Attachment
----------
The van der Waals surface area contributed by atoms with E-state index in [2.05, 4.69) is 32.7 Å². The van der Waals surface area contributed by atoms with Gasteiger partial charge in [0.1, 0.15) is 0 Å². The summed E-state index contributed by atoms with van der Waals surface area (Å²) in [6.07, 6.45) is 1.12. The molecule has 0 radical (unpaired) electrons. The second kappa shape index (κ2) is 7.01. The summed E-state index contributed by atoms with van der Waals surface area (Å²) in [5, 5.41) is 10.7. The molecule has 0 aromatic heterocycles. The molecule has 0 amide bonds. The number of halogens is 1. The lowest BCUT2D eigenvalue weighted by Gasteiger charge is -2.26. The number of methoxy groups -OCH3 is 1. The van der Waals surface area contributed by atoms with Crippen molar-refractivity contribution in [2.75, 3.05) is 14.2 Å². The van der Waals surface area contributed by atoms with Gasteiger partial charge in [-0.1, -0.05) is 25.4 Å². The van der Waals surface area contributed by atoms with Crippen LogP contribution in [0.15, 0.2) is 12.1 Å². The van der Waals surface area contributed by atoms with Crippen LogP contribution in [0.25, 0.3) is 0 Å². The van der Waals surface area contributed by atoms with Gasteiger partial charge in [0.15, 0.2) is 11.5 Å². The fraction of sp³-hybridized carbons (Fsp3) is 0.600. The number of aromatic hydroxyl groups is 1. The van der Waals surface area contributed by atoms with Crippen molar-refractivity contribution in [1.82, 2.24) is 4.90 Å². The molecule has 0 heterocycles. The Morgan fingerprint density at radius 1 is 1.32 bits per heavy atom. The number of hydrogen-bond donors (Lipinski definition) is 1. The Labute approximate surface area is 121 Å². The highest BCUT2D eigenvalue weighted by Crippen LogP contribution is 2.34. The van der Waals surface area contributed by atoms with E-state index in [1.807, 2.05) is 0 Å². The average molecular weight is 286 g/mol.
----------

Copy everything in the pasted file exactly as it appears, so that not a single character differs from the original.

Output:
The van der Waals surface area contributed by atoms with E-state index in [2.05, 4.69) is 32.7 Å². The van der Waals surface area contributed by atoms with Gasteiger partial charge in [0.1, 0.15) is 0 Å². The summed E-state index contributed by atoms with van der Waals surface area (Å²) in [6.07, 6.45) is 1.12. The molecule has 0 radical (unpaired) electrons. The second kappa shape index (κ2) is 7.01. The summed E-state index contributed by atoms with van der Waals surface area (Å²) in [5, 5.41) is 10.7. The molecule has 0 aromatic heterocycles. The molecule has 0 amide bonds. The number of halogens is 1. The lowest BCUT2D eigenvalue weighted by Gasteiger charge is -2.26. The number of methoxy groups -OCH3 is 1. The van der Waals surface area contributed by atoms with Crippen molar-refractivity contribution in [2.75, 3.05) is 14.2 Å². The van der Waals surface area contributed by atoms with Gasteiger partial charge in [-0.1, -0.05) is 25.4 Å². The van der Waals surface area contributed by atoms with Crippen LogP contribution in [0.15, 0.2) is 12.1 Å². The van der Waals surface area contributed by atoms with Crippen LogP contribution in [0.25, 0.3) is 0 Å². The van der Waals surface area contributed by atoms with Gasteiger partial charge in [0.15, 0.2) is 11.5 Å². The fraction of sp³-hybridized carbons (Fsp3) is 0.600. The number of aromatic hydroxyl groups is 1. The van der Waals surface area contributed by atoms with Crippen molar-refractivity contribution in [1.82, 2.24) is 4.90 Å². The molecule has 0 heterocycles. The Morgan fingerprint density at radius 1 is 1.32 bits per heavy atom. The number of hydrogen-bond donors (Lipinski definition) is 1. The Labute approximate surface area is 121 Å². The highest BCUT2D eigenvalue weighted by Crippen LogP contribution is 2.34. The van der Waals surface area contributed by atoms with E-state index in [1.807, 2.05) is 0 Å². The average molecular weight is 286 g/mol.